Friday, December 24, 2004

Eminem Never to Tour France?

In France, Parliament recently passed legislation that would levy stiff fines and jail terms of up to a year for anyone found guilty of insulting women or homosexuals. According to the Guardian, the new law would put sex-based slander on par with racist and anti-semitic remarks, and would apply to any form of public speech, including print, video or music. And the criteria are fairly broad, including both specific gay-bashing insults as well as remarks “of a more general nature tending to denigrate homosexuals as a whole.”

Oh, dear.

Although the Guardian report linked above focuses mainly on possible complications for religious groups, who may find themselves facing charges for arguing against same-sex marriage, the question which sprang immediately to my mind was: Is this the end of American hip-hop in France? Seriously, if the purpose of the act is to stamp out what one French feminist group described as “verbal violence,” how long could it be before Mr. Mathers — or DMX, or Too $hort, or even the estate of 2Pac — gets served with a complaint over the nature of their rap lyrics?

Over at Sasha Frere-Jones’ blog, Joshua Clover (under the moniker Felizitas) makes a series of propositions about the nature of rap, particularly the genre’s more transgressive traits. A lot of it has to do with parsing the relationship between social content and sonic form, and frankly, Clover/Felizitas is better at asking questions than providing answers (particularly when it comes to just what, exactly, is meant by “sonic form”). But one of the best questions has to do with the nature of hip-hop sexism/misogyny: “Is the use of terms like ‘bitch’ and ‘ho,’ and even dalliances with woman-beating, part of rap 2005's social content, or sonic form? Or sometimes one, sometimes the other?”

In other words, should such wordplay be taken at face-value, and thus reasonably be deemed insulting (and thus, presumably, actionable under the new French law)? Or should it be taken as part and parcel of sounding hard — that is, as the rhetorical equivalent of the beats and samples that also contribute to the music’s aggressive edge?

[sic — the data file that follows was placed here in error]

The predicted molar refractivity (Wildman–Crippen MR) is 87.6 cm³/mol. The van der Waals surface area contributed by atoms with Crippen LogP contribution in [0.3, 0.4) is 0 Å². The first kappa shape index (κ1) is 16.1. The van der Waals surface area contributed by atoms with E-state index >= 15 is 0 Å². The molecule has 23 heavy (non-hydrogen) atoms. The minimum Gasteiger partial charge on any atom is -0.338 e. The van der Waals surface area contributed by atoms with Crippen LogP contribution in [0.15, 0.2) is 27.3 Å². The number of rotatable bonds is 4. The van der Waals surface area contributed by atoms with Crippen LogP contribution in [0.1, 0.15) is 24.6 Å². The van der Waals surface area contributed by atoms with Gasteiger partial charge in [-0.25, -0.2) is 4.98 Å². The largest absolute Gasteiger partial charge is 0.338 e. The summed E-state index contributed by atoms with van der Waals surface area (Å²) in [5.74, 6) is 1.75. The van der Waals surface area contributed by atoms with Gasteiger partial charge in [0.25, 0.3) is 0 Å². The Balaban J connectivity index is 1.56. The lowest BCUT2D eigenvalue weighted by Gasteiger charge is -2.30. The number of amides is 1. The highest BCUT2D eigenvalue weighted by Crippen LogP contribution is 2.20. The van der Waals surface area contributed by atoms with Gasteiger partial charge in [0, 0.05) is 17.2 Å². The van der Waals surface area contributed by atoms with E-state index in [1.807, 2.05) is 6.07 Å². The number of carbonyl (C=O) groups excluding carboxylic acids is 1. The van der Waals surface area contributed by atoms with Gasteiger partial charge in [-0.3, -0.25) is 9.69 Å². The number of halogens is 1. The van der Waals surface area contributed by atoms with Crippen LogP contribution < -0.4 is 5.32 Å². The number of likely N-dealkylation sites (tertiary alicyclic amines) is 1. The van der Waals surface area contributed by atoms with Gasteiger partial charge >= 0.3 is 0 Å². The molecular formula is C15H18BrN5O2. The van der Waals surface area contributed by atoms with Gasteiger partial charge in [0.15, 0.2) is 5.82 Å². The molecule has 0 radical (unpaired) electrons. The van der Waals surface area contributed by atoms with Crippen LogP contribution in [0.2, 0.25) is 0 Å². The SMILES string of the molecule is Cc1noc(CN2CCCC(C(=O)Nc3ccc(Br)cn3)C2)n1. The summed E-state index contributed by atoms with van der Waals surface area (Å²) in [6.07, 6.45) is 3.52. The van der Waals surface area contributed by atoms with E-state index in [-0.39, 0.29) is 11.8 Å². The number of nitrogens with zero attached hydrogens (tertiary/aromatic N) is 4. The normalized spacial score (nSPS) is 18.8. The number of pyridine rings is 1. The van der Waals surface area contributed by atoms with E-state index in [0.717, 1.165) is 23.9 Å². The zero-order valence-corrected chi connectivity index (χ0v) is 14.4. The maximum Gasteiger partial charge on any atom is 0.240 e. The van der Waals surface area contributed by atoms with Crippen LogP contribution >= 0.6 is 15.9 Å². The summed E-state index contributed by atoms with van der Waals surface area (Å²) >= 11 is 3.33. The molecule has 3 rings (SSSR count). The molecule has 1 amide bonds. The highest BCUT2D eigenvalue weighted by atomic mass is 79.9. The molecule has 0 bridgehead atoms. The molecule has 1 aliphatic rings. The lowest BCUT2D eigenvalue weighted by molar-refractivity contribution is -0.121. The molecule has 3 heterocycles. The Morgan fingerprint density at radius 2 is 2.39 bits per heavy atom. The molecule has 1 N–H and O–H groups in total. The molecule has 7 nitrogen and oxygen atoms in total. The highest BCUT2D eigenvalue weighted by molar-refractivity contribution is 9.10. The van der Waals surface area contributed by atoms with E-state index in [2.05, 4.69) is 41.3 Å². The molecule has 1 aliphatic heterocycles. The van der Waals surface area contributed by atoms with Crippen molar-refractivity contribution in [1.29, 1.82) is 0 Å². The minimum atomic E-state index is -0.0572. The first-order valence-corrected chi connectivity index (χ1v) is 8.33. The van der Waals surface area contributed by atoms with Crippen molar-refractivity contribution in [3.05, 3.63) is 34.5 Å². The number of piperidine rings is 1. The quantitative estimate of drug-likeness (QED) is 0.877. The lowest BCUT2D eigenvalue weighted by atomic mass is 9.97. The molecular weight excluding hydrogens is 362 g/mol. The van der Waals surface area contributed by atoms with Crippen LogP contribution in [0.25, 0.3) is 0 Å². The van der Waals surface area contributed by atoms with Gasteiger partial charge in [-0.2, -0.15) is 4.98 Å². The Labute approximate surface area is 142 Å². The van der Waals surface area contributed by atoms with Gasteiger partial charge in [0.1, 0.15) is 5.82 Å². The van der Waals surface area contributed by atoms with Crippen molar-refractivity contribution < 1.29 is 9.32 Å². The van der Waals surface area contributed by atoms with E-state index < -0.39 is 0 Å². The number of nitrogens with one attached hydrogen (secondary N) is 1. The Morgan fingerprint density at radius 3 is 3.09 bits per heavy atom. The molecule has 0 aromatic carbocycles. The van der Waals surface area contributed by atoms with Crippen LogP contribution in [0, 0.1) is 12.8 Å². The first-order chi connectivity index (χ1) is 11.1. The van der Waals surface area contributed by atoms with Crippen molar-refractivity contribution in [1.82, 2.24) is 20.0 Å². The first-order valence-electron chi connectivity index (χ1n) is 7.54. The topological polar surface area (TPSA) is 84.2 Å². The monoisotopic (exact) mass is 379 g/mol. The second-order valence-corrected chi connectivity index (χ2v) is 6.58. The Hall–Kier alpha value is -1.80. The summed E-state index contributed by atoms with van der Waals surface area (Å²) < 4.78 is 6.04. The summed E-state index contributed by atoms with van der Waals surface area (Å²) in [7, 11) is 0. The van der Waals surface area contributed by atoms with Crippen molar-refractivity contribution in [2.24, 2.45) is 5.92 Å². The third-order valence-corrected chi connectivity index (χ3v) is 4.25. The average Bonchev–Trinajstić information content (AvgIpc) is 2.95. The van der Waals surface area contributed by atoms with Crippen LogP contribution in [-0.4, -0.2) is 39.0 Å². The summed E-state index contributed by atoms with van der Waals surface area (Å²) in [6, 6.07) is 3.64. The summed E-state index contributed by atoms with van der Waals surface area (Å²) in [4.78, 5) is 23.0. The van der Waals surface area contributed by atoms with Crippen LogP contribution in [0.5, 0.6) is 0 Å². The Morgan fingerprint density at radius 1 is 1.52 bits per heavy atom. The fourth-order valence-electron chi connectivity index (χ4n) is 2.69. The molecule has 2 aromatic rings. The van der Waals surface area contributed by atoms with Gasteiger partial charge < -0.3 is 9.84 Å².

On one level, this leads fairly obviously to a chicken/egg question of words versus music, and while my understanding is that the backing track usually precedes the rhyme, the rapper isn’t simply reacting to the music — often, some of what gets rapped was written or thought about in advance. Not to mention the notion of personal style, and an overriding aesthetic that can influence both beats and rhymes. But this detour into hip-hop epistemology is mostly a dodge, as it dances around the deeper issue of how power manifests in music, and what we should make of it taking this particular form of sexual discourse.

Make no mistake — the central issue here is power, and how to wield it. Aggressive music is inherently assaultive, forcing itself on the listener through blunt assertion. That was true when Wagner doubled or tripled his brass sections in order to bend the ears of his audience back, and it’s still true today, regardless of whether we’re talking about the gut-rumbling bass of crunk, the eardrum-crushing roar of hardcore, or the speaker-shredding physicality of industrial. But simply seizing the listener’s attention by being too loud to ignore is an act of will without consequence; to make that racket matter it has to stand for something. Which is where the whole notion of social context comes in.

Carl Wilson, in the course of his own discussion of Clover’s propositions, wonders “why Public Enemy was once at the forefront of both sonics and politics, and in the past decade those two haven't coincided.” One answer (not the one he considers) is that he’s limiting his notion of politics, and thus misses the radical social critiques implicit in the thug capitalism of Suge Knight and P-Diddy, or the wealth of racial and class dialectic implicit in Eminem’s identity games. (It’s also possible to conclude that P.E.’s Farrakhan-inflected black nationalism was just as much a fad as the brief boom in Five Percent Nation rap acts such as Poor Righteous Teachers and Brand Nubian, and thus more anomaly than launch pad. But we try not to be quite that cynical.)